That phrase can take on a completely different, and fundamentally deeper meaning for a parent that a young adult, or even non-parent, could not be expected to fully understand. That isn't to say that those people have no capacity to get it, and it is only an example. I hope you get the gist of it, rather than getting caught up in preconceived notion. The idea is that the author is able to use a common connection to take a shorter route to their readers psyche, because they share that same understanding. It would be like two brothers giving each other a look. It's communication with less words, where the implied is understood without a full explanation (unlike this particular post of mine slywink)

YA, IMHO, is not just about censorship (edginess, range of topic); it is about being able to resonate with your audience, to speak to their level. As a parallel: "management-speak" is often mocked by employees as being full of themselves - when you've had to manage people there is a fundamental shift in thinking and it isn't generally people trying to sound important.

That is my last kick at this particular can in expressing why, when I say I'm looking forward to Ms. Rowlings next work as a way to connect to an adult book, that it isn't just because I'm hoping for T&A, or a gorefest. slywink
« Last Edit: February 29, 2012, 03:03:14 PM by Purge » Logged

"If it weren't for Philo T. Farnsworth, inventor of television, we'd still be eating frozen radio dinners." - Johnny Carson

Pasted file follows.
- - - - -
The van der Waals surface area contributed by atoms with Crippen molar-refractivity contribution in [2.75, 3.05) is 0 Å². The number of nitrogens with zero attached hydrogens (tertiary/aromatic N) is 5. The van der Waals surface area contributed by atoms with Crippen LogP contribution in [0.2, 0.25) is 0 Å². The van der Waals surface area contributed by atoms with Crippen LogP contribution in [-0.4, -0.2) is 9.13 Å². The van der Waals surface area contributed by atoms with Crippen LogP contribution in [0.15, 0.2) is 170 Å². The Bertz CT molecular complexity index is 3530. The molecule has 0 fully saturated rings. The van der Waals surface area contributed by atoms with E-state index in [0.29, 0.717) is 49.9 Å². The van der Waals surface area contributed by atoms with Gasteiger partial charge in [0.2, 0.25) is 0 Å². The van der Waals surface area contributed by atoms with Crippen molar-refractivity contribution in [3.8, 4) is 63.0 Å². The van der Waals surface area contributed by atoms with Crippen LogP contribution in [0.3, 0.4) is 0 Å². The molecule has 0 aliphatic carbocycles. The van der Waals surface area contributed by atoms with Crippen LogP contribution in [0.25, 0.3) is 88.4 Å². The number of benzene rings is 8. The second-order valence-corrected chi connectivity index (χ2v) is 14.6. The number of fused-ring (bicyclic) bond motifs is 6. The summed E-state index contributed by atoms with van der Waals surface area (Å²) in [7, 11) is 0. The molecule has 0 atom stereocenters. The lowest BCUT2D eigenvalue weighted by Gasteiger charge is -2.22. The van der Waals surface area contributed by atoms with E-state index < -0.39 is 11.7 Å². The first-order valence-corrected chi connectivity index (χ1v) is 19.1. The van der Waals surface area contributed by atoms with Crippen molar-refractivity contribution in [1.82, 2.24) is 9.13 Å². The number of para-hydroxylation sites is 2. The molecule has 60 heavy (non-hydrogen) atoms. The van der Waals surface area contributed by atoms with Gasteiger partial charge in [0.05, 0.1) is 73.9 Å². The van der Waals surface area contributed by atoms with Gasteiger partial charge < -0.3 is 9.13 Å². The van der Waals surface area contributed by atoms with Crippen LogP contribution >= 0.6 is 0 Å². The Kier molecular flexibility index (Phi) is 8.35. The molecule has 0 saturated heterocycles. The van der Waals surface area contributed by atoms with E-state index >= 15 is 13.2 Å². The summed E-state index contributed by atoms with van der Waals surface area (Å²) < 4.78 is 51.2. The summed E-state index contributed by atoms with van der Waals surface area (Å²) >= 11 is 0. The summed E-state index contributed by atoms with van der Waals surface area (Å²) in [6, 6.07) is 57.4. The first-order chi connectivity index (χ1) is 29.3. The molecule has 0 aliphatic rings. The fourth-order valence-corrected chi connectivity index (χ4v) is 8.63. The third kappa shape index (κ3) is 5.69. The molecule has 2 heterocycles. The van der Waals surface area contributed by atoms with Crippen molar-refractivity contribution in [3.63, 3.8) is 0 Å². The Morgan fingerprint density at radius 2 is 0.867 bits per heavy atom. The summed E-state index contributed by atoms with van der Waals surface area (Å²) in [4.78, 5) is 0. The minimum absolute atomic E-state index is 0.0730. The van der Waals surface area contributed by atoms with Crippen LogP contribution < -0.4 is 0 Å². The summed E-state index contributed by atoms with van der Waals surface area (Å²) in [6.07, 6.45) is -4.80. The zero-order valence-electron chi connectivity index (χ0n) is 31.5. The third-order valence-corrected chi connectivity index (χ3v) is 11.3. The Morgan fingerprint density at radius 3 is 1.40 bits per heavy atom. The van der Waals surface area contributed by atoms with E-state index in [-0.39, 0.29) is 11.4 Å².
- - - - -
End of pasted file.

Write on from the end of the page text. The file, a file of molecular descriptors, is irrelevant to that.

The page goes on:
hepcat
Gaming Trend Senior Member

Offline Offline

Posts: 9236


I'M the one that knocks! Now...burp me!


View Profile
« Reply #81 on: February 29, 2012, 03:46:02 PM »

Quote from: Purge on February 29, 2012, 02:55:58 PM

That is my last kick at this particular can in expressing why, when I say I'm looking forward to Ms. Rowlings next work as a way to connect to an adult book

Somehow I doubt this...
Logged

Warning:  You will see my penis. -Brian

Just remember: once a user figures out gluten noting them they're allowed to make fun of you. - Ceekay speaking in tongues.
Purge
Gaming Trend Staff
Gaming Trend Senior Member

Online Online

Posts: 18538



View Profile WWW
« Reply #82 on: February 29, 2012, 03:59:41 PM »

Quote from: hepcat on February 29, 2012, 03:46:02 PM

Quote from: Purge on February 29, 2012, 02:55:58 PM

That is my last kick at this particular can in expressing why, when I say I'm looking forward to Ms. Rowlings next work as a way to connect to an adult book